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Archive for January, 2011

Social media and healthcare

January 22, 2011 4 comments

In the past couple of months, I’ve immersed myself in the study of healthcare social media.

I’m finding vast potential for connecting healthcare organizations with key communities such as patients and their family members, physicians, nurses, those who govern and regulate the industry…

Like government (where I formerly worked), healthcare as a whole seems to have many fears and concerns when it comes to social media marketing:

Technical issues. Some, especially those in IT, are concerned about matters such as hacking and viruses. Yet they are willing to learn and take steps to prevent problems in these areas.

Privacy. Others, mainly in the HR arena, fear that employees will divulge confidential or inappropriate information. They cite cases where hospital employees have actually posted photos on Facebook of emergency room patients, or carelessly vented about a difficult situation. Yet they are willing to adopt policies similar to those that have protected other organizations from such risks.

Time. Many, mainly in PR and marketing, wonder where they’ll find the time to monitor social media, respond to comments, and otherwise engage with key influencers. After all, social media marketing is a commitment, not a campaign. It takes up some of your precious time, those minutes and hours that you could be finishing that important task on your to-do list. Yet they are excited about the effectiveness of going direct with members of their key audiences and markets — about bypassing the media filter, DVR’s/Tivo, and subscription radio. They are willing to try new time management practies.

No first-hand experience. Yet others, with a variety of backgrounds, don’t use social media in their personal lives. They don’t Facebook or visit the blogosphere. Some are private people who don’t want to share on the Internet. Others don’t like communicating via computer. Many say they’re too busy. A variety of reasons. Yet they know they are late adopters who may have to at least give it a try. Social media isn’t for everyone — yet. Neither was the telephone, the radio, the television, the Internet, e-mail or other commonplace parts of our daily lives early in their adoption phases. Take a look at Social Media Revolution 2.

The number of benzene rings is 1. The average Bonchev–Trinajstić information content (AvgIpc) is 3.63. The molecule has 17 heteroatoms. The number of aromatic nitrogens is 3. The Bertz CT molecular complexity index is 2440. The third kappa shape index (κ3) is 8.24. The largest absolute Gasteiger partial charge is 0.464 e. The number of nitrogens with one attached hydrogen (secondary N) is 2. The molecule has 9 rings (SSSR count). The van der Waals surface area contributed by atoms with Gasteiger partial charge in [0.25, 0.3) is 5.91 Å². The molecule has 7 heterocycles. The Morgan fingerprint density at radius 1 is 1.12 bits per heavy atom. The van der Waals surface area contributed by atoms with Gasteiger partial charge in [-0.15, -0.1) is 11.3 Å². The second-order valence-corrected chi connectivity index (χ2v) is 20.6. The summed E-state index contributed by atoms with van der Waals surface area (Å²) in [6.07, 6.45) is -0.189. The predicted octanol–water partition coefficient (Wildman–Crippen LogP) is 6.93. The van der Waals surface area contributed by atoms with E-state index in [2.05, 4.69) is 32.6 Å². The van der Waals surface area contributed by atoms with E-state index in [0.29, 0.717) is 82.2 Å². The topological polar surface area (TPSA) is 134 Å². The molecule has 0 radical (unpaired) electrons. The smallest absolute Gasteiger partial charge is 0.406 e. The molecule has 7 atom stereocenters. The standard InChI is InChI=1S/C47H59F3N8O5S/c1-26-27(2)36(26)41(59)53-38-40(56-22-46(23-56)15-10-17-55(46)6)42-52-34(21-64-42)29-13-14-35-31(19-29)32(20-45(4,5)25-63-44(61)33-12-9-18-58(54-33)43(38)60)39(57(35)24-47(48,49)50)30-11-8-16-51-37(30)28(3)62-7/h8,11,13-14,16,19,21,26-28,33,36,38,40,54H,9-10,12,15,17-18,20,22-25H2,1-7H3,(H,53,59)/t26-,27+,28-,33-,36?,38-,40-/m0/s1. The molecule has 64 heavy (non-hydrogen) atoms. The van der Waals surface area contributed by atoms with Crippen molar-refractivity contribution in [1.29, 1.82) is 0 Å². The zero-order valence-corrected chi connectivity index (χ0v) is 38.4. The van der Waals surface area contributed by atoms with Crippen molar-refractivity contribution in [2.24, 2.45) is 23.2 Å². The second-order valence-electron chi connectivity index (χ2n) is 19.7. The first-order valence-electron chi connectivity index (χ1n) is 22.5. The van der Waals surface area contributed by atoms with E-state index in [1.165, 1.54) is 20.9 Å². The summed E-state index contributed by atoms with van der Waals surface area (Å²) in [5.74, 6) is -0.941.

Overall, my early assessment is that healthcare in general will  slowly but surely move ahead with social media marketing. I’m really encouraged by organizations such as the Mayo Clinic Center for Social Media. Great things lie ahead. I’m excited to be a part of them.

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Social Media Field Guide: A tool I’ll start using immediately

January 5, 2011 8 comments

Next week, I’ll begin a new phase in my career as Media Manager at Catholic Health Partners — a Cincinnati-based organization with 34 hospitals and numerous other health care operations in five Midwest states.

Part of my responsibilities involve social media strategy — a key part of my job at the Hamilton County Department of Job and Family Services the past several years.

During the past few years, I’ve read lots of books, e-Books, blog posts, magazine articles and the like about social media marketing. I’ve attended many conferences, workshops, professional association gatherings, social media meetups… I’ve watched numerous videos and listened to helpful podcasts.

As I’ve mentally prepared for the new job, I’ve jotted down lots of ideas — based on my experience and reading/viewing — on various scraps of paper. I’ve sent myself e-mails. I’ve tried to keep track of every tidbit that might be helpful to my new clients.

At times, I’ve felt overwhelmed by it all.

Then, two weeks before Christmas, I went to lunch with Krista Neher, a Cincinnati-based social media marketing pioneer who gives talks all over the world. (We’re really fortunate to have such a knowledgeable and personable guru right here in the Queen City.)

Krista shared a copy of her new book, Social Media Field Guide: Discover the strategies, tactics and tools for successful social media marketing. I read it on the plane to and from a holiday-week vacation in California. My daughter looked on in amazement (and amusement) as I underlined many portions and jotted down notes.

This book takes all of the stuff I’d learned over the years and put it into an orderly process that will help me educate and coach my new clients about strategic social media marketing.

It offers easy-to-understand descriptions in a format that could help social media newbies as well as pioneers in this exciting area.

  • The Field Guide begins with a Social Media Map, which takes the reader through strategy and objectives (the destination), target audience (the terrain) and rules of engagement for social media.
  • It then leads readers through a Social Media Field Guide, with areas such as content, publishing, sharing, social networks, microblogging, collaboration and co-creation, discussion and review sites, social media public relations and mobile social networks. It concludes with a section on measuring results.

 I highly recommend this book — and will share how I’ve used it in my new job as the year unfolds. Here’s to a great 2011!!!